VATICAN CITY – If evidence was ever needed that the next pope must urgently overhaul the powerful Vatican bureaucracy called the Curia, the scandal over Pope Benedict XVI’s private papers is exhibit A.
The pope’s butler stole sensitive internal letters to the pontiff and passed them on to a journalist, who then published them in a blockbuster book. The butler said he did it to expose the “evil and corruption” in the Vatican’s frescoed halls that he believed was hidden from Benedict by those who were supposed to serve him.
If that wasn’t enough, the content of the leaks confirmed that the next pope has a very messy house to clean up. The letters and memos exposed petty wrangling, corruption and cronyism at the highest levels of the Catholic Church. The dirt ranged from the awarding of Vatican contracts to a plot purportedly orchestrated by senior Vatican officials to expose a prominent Catholic newspaper editor as gay.
Ordinary Catholics might not think that dysfunction in the Apostolic Palace has any effect on their lives, but it does: The Curia decides everything from bishop appointments to church closings to marriage annulments to disciple given pedophile priests. Papal politics plays into the prayers the faithful say at Mass since missal translations are decided by committee in Rome. Donations the faithful make each year for the pope are held by a Vatican bank whose lack of financial transparency has fueled bitter internal debate.
So after 35 years under two “scholar” popes who paid scant attention to the internal governance of the Catholic Church, a chorus is growing that the next pontiff must have a solid track record managing a complicated bureaucracy. Cardinals who will vote in next month’s conclave openly are talking about the need for reform, particularly given the dysfunction exposed by the scandal.
“It has to be attended to,” said Chicago Cardinal Francis George, calling the leaks scandal “a novel event for us.”
The Curia must adapt itself to the 21st century, said Cardinal Walter Kasper, a German who retired in 2010 as the head of the Vatican’s ecumenical office.
“There needs to be more coordination between the offices, more collegiality and communication,” he told the Corriere della Sera newspaper. “Often, the right hand doesn’t know what the left hand is doing.”
Sandro Magister, the Vatican analyst who most closely follows the comings, goings and internecine feuds of Vatican officials, said the “disaster” of governance began unfolding in the 1980s, in the early years of Pope John Paul II’s pontificate.
“John Paul II was completely disinterested in the Curia; his vision was completely directed to the outside,” Magister said. “He allowed a proliferation of feuds, small centers of power that fought among themselves with much ambition, careerism and betrayal. ... This accumulated and ruined it for the next pope.”
Benedict was well aware of the problems, having spent almost a quarter-century in the Vatican’s Congregation for the Doctrine of the Faith. But he never entered into the Vatican’s political fray as a cardinal, and as pope left it to his No. 2, Cardinal Tarcisio Bertone, to do the job.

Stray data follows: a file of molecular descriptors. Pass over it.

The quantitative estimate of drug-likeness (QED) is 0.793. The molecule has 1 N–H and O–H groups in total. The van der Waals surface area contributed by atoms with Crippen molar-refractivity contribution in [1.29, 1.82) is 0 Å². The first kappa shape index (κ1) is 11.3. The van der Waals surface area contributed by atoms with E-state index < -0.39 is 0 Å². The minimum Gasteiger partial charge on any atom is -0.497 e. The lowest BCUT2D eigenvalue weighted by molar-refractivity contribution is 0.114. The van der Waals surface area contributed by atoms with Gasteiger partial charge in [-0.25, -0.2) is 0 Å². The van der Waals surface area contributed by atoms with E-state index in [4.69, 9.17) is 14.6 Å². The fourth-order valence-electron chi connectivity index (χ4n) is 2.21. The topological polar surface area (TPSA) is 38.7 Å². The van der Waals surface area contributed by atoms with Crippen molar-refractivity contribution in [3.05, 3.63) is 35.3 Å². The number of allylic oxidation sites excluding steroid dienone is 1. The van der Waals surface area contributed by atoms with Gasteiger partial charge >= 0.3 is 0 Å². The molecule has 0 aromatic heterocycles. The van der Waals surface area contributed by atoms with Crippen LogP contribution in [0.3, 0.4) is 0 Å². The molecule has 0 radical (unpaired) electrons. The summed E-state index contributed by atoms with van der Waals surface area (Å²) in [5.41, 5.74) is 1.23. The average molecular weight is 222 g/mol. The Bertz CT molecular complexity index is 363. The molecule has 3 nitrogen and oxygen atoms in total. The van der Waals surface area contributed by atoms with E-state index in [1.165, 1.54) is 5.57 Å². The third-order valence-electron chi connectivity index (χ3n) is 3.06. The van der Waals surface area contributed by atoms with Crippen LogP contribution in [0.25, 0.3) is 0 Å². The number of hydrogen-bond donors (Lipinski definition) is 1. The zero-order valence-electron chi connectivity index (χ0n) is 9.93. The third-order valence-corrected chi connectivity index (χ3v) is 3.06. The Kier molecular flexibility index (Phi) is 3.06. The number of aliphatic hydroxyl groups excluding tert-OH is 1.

Bertone, though, became a lightning rod for division within the Curia. An expert in church law, he had no diplomatic experience coming into the job. The main battle lines drawn in the Curia today come down to his loyalists and those still loyal to his predecessor Cardinal Angelo Sodano. Taken as a whole, the leaked documents seemed aimed at undermining Bertone.
To be fair, the Vatican under Benedict made great strides on some internal governance fronts:
- The pope insisted on greater financial transparency.
- The Vatican passed a key European anti-money laundering test last summer.
- Benedict insisted on a Vatican trial, open to journalists, for the butler who betrayed him.
- As a cardinal, after priestly sex abuse cases bounced for years among Vatican offices, the former Joseph Ratzinger took them over himself in 2001.
- Very early in his papacy, Benedict also made it clear there was no place in the priesthood for men who sought out power.
The Holy See’s bureaucracy is organized as any government, though it most closely resembles a medieval court – given that the pope is an absolute monarch, with full executive, legal and judicial powers.
There’s a legal office, an economic affairs office and an office dedicated to the world’s 400,000 priests. A host of departments take up spiritual matters, including naming saints.
In the end, though, the real power lies with two departments: the Congregation for the Doctrine of the Faith and the secretariat of state, which can block virtually any initiative of another office.
“Who is influential isn’t so much dependent on what your office is or your title but whether you have access to the king, or in this case the pope,” said the Rev. Thomas Reese, author of “Inside the Vatican,” a guide to understanding the Curia.
The same could be said for any executive branch. But in the case of the Vatican, there’s a difference.
“Obama can fire anybody he wants from his cabinet,” Reese said. “When you make someone a bishop, you make him a bishop for life. When you make him a cardinal you make him a prince of the church. What do you do with a cardinal (who doesn’t work out)? He can’t go to K Street and get a job as a lobbyist.”